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September 2010


Juan Ortiz de Cervantes, Parabien al Rey d. Felipe IIII. N.S. que da la cabeça del reyno del Piru,
[Madrid, 1621?].
Original in the John Carter Brown Library.

"May I remind Your Majesty…"
On the Rights of Creole Subjects

by Carlos Gálvez-Peña

In Madrid in 1619, the representative of the Peruvian encomendero elite published a leaflet on the rights of the Spanish American beneficiaries of Indian Labor grants. Writing on behalf of the encomenderos of the Cuzco region, the licenciado Juan Ortiz de Cervantes was maybe not aware that he had actually started a new tradition of political participation of creoles in the government of the Indies. The Spanish tradition of arbitrismo which developed first under Philip II, involved a vast cohort of scholars writing to the monarch offering advice on economic and political issues. That tradition of Spanish arbitrismo reached a peak of production under Philip III and in particular, during the reign of Philip IV. Ortiz de Cervantes’s Memorial of 1619 is one of the earliest examples of how peninsular arbitrismo was finally appropriated by Spanish American subjects, who with their projects on Spanish American affairs positioned themselves in an ongoing dialogue with the Crown on matters related to ruling and political rights.

The most salient aspect of Ortiz de Cervantes’s 1619 Memorial, the first of three advocating for the rights of creole elites, was its straightforward tone. In the introduction, the later oidor of the Audiencia of New Granada demanded from Philip III a much more aggressive policy regarding the protection of the native population of Peru. It was not necessarily a concern for the welfare of Peruvian Indians affected by the pressure of colonial economy. As proctor of the almost extinguished encomendero elite, Ortiz de Cervantes demanded the attention of the government on the issue of native depopulation because of Potosi labor draft. The death of the Indians affected by the mine fumes or their fleeing from towns and rural areas in southern Peru to avoid the draft had a huge impact in the revenue of the encomendero class and in general in the consolidation of an agrarian economy of a city like Cuzco. However, the second important aspect of this project is the fact that Ortiz de Cervantes pointed out that the encomienda as one of the pillars of colonial administration could be revamped. A more prosperous encomendero would take care of a larger number of Indians and kept an eye in their economic welfare and their right evangelization. In turn, grateful children of encomendero families would cooperate with the Crown with donations and military aid as well as, reduce costs of Indian administration with the abolition of the post of Corregidor.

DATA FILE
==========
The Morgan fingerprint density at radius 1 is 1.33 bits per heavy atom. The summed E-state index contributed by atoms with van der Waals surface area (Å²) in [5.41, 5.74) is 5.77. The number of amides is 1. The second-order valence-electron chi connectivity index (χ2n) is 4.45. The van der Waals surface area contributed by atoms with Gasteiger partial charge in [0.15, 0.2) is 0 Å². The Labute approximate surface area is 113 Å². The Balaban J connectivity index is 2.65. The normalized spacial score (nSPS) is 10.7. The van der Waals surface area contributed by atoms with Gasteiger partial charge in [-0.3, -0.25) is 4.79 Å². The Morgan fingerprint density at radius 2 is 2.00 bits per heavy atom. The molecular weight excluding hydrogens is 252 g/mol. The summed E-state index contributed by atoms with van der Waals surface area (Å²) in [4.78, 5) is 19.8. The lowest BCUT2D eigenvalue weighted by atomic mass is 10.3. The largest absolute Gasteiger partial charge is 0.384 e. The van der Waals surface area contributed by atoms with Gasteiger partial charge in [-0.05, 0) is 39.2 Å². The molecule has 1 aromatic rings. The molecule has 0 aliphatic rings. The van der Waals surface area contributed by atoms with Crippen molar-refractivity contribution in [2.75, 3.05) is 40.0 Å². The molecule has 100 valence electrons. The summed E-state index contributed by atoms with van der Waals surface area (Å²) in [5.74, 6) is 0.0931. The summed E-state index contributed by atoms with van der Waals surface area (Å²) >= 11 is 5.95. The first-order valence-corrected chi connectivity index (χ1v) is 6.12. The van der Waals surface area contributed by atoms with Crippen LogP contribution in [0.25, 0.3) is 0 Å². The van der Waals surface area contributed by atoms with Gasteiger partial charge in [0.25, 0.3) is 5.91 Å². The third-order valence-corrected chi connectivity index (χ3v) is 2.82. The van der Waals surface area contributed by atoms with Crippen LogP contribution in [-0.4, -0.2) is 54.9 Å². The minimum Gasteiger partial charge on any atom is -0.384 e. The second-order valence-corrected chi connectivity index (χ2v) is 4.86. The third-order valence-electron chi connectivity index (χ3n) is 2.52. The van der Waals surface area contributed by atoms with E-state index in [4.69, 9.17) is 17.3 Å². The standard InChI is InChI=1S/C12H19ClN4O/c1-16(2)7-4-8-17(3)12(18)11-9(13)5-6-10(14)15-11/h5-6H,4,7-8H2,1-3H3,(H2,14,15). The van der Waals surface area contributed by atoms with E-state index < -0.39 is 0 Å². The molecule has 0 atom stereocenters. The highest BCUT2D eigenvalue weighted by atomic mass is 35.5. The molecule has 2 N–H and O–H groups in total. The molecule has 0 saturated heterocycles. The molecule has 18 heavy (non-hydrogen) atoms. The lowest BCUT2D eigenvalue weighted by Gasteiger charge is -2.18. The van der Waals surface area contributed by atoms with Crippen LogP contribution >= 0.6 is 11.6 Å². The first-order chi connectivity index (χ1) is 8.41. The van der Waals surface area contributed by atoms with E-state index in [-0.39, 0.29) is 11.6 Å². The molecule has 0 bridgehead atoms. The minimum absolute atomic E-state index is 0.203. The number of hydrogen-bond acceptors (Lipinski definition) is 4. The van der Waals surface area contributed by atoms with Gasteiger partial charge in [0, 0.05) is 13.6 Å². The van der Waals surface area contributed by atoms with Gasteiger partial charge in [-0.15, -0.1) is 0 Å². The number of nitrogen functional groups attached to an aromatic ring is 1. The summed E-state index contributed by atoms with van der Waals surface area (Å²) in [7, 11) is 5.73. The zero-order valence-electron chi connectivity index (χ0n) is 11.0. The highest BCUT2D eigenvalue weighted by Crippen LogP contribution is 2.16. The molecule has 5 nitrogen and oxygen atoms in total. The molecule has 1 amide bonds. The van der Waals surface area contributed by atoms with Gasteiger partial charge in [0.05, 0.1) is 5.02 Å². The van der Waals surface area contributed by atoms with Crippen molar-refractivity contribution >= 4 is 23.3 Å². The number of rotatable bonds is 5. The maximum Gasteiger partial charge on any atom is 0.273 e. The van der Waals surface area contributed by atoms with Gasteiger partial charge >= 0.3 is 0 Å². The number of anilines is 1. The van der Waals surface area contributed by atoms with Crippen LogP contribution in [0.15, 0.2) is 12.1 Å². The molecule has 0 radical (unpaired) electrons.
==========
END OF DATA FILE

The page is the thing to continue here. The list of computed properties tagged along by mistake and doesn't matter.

A year later, the Parabien al Rey D. Felipe III Nuestro Senor que da la cabeca del reyno del Peru en su nombre el licenciado Juan Ortiz de Cervantes su Procurador General en la Corte (Madrid, 1620) continued with the revolutionary tone of demand of the 1619 Memorial. The Parabien is a novelty not only because of the tone of the request but above all, because of its format. Half congratulatory letter -on the occasion of Philip III’s birthday- and half project, the Parabien starts as a laudatory piece and turns into a very straightforward petition from His Catholic Majesty’s Spanish American subjects. Ortiz de Cervantes requested from the Crown three grants: to look for the welfare of the indigenous population, to reward the descendants of the conquistadors (mostly members of the encomendero elite) with Indian labor and land grants and, last but not least, to give preference to the benemerito class in the distribution of religious and secular positions within the administration of the viceroyalty. It was the first time that a representative of Spanish American elites went to Spanish Court to demand a reorientation of the ruling of the empire and benefits for the children of the conquistadors. It was the second political piece in colonial Spanish America in which a key notion in the creole argumentation, that of “distributive justice” was invoked as the premise for historical rights of Spanish American subjects. In Valladolid in 1609, the Mexican Fray Juan Zapata y Sandoval had printed the Disceptacion sobre Justicia Distributiva – whose original in Latin is also in the JCBL collection-and used the concept ofdistributive justice to ask for the appointment of creoles to religious prelacies. Almost a decade after Fray Juan Zapata, Ortiz de Cervantes made a stronger claim on the need of applying distributive justice as the best way of balancing the rights of Spanish American-born subjects and those of the Crown. The latter could legitimately demand taxes and wealth from his far-distant possessions and the creoles, ask in turn for the King’s generosity. Office appointments and the protection of the indigenous population –vital for the existence of the encomiendas- were the two aspects in which that fair “distribution” could take place.